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Afghanistan

Several Taliban Leaders Could Join Peace Process: Gen. Raziq

Kandahar’s police chief said as many as 20 Taliban leaders and commanders have already joined the peace process in Kandahar city. 

Kandahar police chief general Abdul Raziq has said that several Taliban leaders and commanders are expected to join the peace process in the near future.

He said recently up to 20 Taliban leaders and commanders joined the peace and reconciliation process in Kandahar city, adding that there is hope that more Taliban commanders and leaders would choose the same path.  

When asked about the role of the High Peace Council (HPC) in the talks, Raziq said the tribal elders helped mediate peace negotiation talks with these Taliban leaders who finally agreed to endorse the peace process. 

“We had established contact with these Taliban elders and assured them that they would not face any problems if they denounce war and we told these commanders that they can live anywhere they want,” said Raziq. 

He said local officials in Kandahar established contact with the Taliban in Afghanistan and in Pakistan to persuade them to join the peace process. 

Many of these Taliban were motivated to join the peace process and the reconciled Taliban leaders and commanders now live peacefully in government-controlled areas in the province, confirmed Raziq.

“The individuals who have ended the war are among key Taliban officials including some (former) governors, commanders and even ministers, a few are members of the Taliban’s Quetta Council,” he stated. 

“These individuals are local residents and some of them are Taliban commanders who served in the Taliban ranks and joined us through the mediation of tribal leaders; the high peace council did not have any role in the process,” added Raziq.

Meanwhile a number of political commentators have said that the relations between the Taliban and the Pakistani government have worsened and now the Taliban has no option but to endorse peace talks with the government in Kabul. 

“Currently there is tensions between the Taliban and Pakistan and they have lost trust in each other and the Taliban has realized this fact, so the government should take advantage of the opportunity,” said political analyst Hekmatullah Hikmati.

He went on to say the Taliban leaders who joined the peace process have had a major influence in the southern regions of the country and the move has also sparked new hopes in Helmand, Zabul and Uruzgan provinces.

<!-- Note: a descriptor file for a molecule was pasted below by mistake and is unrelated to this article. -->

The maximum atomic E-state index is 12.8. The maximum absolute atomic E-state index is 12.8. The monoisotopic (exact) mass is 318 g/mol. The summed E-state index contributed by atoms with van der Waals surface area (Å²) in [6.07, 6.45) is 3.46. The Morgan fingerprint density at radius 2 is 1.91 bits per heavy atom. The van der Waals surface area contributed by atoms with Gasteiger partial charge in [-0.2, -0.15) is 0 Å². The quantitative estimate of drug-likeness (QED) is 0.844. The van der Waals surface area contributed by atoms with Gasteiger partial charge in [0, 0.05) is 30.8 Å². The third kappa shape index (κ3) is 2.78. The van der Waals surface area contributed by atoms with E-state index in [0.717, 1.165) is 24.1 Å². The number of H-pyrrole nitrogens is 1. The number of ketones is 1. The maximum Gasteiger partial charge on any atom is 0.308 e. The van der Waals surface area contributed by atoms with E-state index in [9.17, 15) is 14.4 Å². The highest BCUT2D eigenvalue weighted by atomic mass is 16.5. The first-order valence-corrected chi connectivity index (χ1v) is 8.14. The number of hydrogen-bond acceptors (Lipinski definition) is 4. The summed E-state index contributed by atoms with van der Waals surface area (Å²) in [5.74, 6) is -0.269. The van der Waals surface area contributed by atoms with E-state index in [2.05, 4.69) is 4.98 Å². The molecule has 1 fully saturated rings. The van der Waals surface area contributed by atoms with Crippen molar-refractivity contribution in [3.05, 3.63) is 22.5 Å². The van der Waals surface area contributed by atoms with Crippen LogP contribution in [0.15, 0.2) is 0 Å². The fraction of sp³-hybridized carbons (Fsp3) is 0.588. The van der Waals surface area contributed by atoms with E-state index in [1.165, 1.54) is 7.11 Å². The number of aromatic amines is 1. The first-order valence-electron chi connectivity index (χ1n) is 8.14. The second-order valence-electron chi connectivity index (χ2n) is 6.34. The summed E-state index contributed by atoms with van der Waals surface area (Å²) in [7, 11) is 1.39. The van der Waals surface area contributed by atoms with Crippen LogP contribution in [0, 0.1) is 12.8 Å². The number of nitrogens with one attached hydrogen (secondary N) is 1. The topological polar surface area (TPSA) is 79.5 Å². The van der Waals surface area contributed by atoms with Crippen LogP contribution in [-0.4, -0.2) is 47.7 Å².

Afghanistan

Several Taliban Leaders Could Join Peace Process: Gen. Raziq

Kandahar’s police chief said as many as 20 Taliban leaders and commanders have already joined the peace process in Kandahar city. 

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Kandahar police chief general Abdul Raziq has said that several Taliban leaders and commanders are expected to join the peace process in the near future.

He said recently up to 20 Taliban leaders and commanders joined the peace and reconciliation process in Kandahar city, adding that there is hope that more Taliban commanders and leaders would choose the same path.  

When asked about the role of the High Peace Council (HPC) in the talks, Raziq said the tribal elders helped mediate peace negotiation talks with these Taliban leaders who finally agreed to endorse the peace process. 

“We had established contact with these Taliban elders and assured them that they would not face any problems if they denounce war and we told these commanders that they can live anywhere they want,” said Raziq. 

He said local officials in Kandahar established contact with the Taliban in Afghanistan and in Pakistan to persuade them to join the peace process. 

Many of these Taliban were motivated to join the peace process and the reconciled Taliban leaders and commanders now live peacefully in government-controlled areas in the province, confirmed Raziq.

“The individuals who have ended the war are among key Taliban officials including some (former) governors, commanders and even ministers, a few are members of the Taliban’s Quetta Council,” he stated. 

“These individuals are local residents and some of them are Taliban commanders who served in the Taliban ranks and joined us through the mediation of tribal leaders; the high peace council did not have any role in the process,” added Raziq.

Meanwhile a number of political commentators have said that the relations between the Taliban and the Pakistani government have worsened and now the Taliban has no option but to endorse peace talks with the government in Kabul. 

“Currently there is tensions between the Taliban and Pakistan and they have lost trust in each other and the Taliban has realized this fact, so the government should take advantage of the opportunity,” said political analyst Hekmatullah Hikmati.

He went on to say the Taliban leaders who joined the peace process have had a major influence in the southern regions of the country and the move has also sparked new hopes in Helmand, Zabul and Uruzgan provinces. 

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